An Ebola cure emerges from the pharmaceutical valley of death
We should repeal the medical device tax on veterans
Given the rarity of bipartisanship these days, I'm always intrigued by issues that seem to instantly gain support from both sides of the aisle. As someone who works in the area of veterans policy, veterans issues, once viewed as largely isolated from partisan bickering, have also recently succumbed to the divisiveness we see in many other policy areas. This is disappointing, but also not surprising, given our current political climate.
The repeal of the medical device tax is one such issue that recently piqued my interest given its bipartisan and bicameral support. There are two bills currently sitting in Congress that propose to permanently eliminate the device tax. "The Protect Medical Innovation Act" sponsored by Reps. Ron Kind (D-Wisc.) and Jackie Walorski (R-Ind.), currently boasts 239 cosponsors, meaning a majority of members in the House. And its companion bill in the Senate, S.692, authored by Sens. Pat Toomey (R-Pa.,) and Amy Klobuchar (D-Minn,) also has strong bipartisan support.
Back in 2013, when Walorski was a member of the House Veterans' Affairs Committee, she expressed concern that the medical device tax would negatively impact the U.S. Department of Veterans Affairs (VA) by raising the cost of life saving medical devices for the agency. In response, VA stated that it "anticipate[d] a 2.3 percent increase in costs to offset the negatively impacted profit margin for the vendors/manufacturers that will be paying the tax. This is based on commentary and published opinions that vendors will pass this additional cost on to all consumers, including VA."
Walorski is correct to be concerned about the impact of the medical device tax not just because of its impact on jobs, research and innovation, but also on how it impacts veterans. Although VA procurement is governed primarily by federal supply schedule (FSS) contracts, which helps control costs passed on to the government when it comes to pricing, less than half of the nation's 20 million veterans use the VA for their health care. In other words, more than half of our nation's veterans seek care in places where this cost will be passed on to them as the consumer.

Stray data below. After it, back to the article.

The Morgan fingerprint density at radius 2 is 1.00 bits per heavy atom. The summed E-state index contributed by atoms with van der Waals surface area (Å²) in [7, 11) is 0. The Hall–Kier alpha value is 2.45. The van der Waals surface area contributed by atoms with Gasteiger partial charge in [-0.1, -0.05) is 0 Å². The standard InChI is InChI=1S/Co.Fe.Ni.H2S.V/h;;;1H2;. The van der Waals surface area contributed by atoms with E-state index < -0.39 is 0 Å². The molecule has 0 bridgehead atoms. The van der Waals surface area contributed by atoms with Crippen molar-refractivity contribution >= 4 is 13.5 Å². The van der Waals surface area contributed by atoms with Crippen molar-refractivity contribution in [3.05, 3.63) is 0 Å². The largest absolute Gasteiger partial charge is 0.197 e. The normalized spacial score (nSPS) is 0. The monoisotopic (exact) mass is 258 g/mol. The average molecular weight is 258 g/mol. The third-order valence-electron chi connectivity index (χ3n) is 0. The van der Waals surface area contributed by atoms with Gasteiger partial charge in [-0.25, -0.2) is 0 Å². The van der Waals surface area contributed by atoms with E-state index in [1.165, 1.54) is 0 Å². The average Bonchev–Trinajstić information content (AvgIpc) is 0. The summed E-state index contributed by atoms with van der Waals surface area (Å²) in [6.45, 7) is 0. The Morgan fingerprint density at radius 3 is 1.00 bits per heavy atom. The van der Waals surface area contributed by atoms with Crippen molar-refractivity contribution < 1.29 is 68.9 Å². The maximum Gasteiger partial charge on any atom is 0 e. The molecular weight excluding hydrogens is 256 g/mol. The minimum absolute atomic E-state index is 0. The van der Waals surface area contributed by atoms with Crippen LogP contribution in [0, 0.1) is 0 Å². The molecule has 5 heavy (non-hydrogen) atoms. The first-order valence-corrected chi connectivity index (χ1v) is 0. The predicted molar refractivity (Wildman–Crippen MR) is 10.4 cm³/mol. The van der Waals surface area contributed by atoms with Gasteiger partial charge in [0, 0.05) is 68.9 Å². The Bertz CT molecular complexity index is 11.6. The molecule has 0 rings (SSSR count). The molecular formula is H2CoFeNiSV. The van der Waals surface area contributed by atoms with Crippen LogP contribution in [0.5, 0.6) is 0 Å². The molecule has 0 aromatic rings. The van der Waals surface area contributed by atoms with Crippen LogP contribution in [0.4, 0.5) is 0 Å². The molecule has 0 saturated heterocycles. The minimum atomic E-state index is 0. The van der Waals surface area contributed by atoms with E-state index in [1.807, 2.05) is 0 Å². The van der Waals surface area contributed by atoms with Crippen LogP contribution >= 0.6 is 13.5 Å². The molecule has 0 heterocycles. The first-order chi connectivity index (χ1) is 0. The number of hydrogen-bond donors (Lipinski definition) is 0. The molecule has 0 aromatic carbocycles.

Although many veterans are generally healthier than the typical U.S. adult upon entering service, given the rigorous physical screening required to join the military, by the time they separate from service, they often evidence poorer overall health than non-veterans.
Regardless of whether they choose to receive health care from the VA or the private sector, many veterans struggle to manage a number of complex, chronic and rare health-care conditions as a result of their service. Accordingly, these veterans are dependent on medical technology, research and innovation to improve their quality of life. Over the past several decades, advances in medical technology have increased life expectancy in the U.S. by over five years. Nonetheless, the average life expectancy for veterans is nearly a year less than it is for non-veterans.
As a levy on the sale of nearly all medical equipment sold in the United States - including important diagnostic tools such as MRI machines, ultrasounds and CT scanners - the medical device tax caused significant disruption to medical research and development that could have improved health-care outcomes for veterans when it was in effect between 2013-2015.
Though currently suspended through Dec. 31, 2019, the tax nevertheless threatens to siphon away resources that might otherwise be reinvested into the development of improved medical imaging technology if the moratorium is not permanently enacted. According to one recent estimate, in the years the tax was in effect, investments in imaging research and development declined by nearly $34 million - a staggering number for an industry whose innovative breakthroughs quite literally save lives.
During that same period, the tax also stripped away thousands of high-paying American jobs. Although veteran unemployment has improved significantly over the past several years, veterans ages 25-34 still face employment challenges. Employees in the medical technology industry earn on average $28,000 more than the median household income, but many of these jobs - over 25,000 according to some estimates - evaporated in the years the tax was in effect. This also directly impacts veterans, many of whom are excellent candidates for careers in the life sciences industry based on the skills they acquired during military service.
Obviously, the overall impact on veterans is only part of why the medical device tax should be permanently repealed. To this end, polling data showing that Americans are four times more likely to oppose the tax than support it.
Most importantly, with an overall need to improve bipartisanship in both chambers of Congress, enacting this widely supported legislation should be a no-brainer. It should also serve as momentum for Congress to work together and pass additional legislation. It's ability to improve the health care and economic outcomes for veterans are merely an added bonus, but one that lawmakers on both sides of the aisle should be proud to support.
Rory E. Riley-Topping served as a litigation staff attorney for the National Veterans Legal Services Program (NVLSP), where she represented veterans and their survivors before the U.S. Court of Appeals for Veterans Claims. She also served as the staff director and counsel for the House Committee on Veterans' Affairs, Subcommittee on Disability Assistance and Memorial Affairs for former Chairman Jeff Miller (R-Fla.). You can find her on Twitter: @RileyTopping.